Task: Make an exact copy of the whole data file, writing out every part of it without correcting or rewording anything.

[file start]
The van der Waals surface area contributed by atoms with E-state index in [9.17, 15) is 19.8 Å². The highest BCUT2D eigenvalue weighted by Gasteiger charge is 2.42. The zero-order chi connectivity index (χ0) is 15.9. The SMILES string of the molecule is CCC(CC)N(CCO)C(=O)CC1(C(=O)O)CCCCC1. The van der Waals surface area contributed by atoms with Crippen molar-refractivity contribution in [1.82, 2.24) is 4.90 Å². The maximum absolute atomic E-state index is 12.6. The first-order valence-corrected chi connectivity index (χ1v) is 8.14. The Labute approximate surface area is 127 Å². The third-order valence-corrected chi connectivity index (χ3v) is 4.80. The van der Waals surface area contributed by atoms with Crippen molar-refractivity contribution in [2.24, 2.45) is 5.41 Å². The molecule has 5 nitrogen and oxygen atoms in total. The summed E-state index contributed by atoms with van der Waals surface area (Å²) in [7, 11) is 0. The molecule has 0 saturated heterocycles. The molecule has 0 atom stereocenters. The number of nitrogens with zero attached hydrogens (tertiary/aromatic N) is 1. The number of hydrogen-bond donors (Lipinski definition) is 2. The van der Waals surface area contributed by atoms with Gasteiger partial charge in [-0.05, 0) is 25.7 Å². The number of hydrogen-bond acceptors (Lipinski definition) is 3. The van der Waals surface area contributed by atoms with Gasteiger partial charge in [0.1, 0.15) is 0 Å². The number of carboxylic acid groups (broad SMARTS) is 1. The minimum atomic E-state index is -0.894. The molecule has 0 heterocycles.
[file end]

The van der Waals surface area contributed by atoms with E-state index in [9.17, 15) is 19.8 Å². The highest BCUT2D eigenvalue weighted by Gasteiger charge is 2.42. The zero-order chi connectivity index (χ0) is 15.9. The SMILES string of the molecule is CCC(CC)N(CCO)C(=O)CC1(C(=O)O)CCCCC1. The van der Waals surface area contributed by atoms with Crippen molar-refractivity contribution in [1.82, 2.24) is 4.90 Å². The maximum absolute atomic E-state index is 12.6. The first-order valence-corrected chi connectivity index (χ1v) is 8.14. The Labute approximate surface area is 127 Å². The third-order valence-corrected chi connectivity index (χ3v) is 4.80. The van der Waals surface area contributed by atoms with Crippen molar-refractivity contribution in [2.24, 2.45) is 5.41 Å². The molecule has 5 nitrogen and oxygen atoms in total. The summed E-state index contributed by atoms with van der Waals surface area (Å²) in [7, 11) is 0. The molecule has 0 saturated heterocycles. The molecule has 0 atom stereocenters. The number of nitrogens with zero attached hydrogens (tertiary/aromatic N) is 1. The number of hydrogen-bond donors (Lipinski definition) is 2. The van der Waals surface area contributed by atoms with Gasteiger partial charge in [-0.05, 0) is 25.7 Å². The number of hydrogen-bond acceptors (Lipinski definition) is 3. The van der Waals surface area contributed by atoms with Gasteiger partial charge in [0.1, 0.15) is 0 Å². The number of carboxylic acid groups (broad SMARTS) is 1. The minimum atomic E-state index is -0.894. The molecule has 0 heterocycles.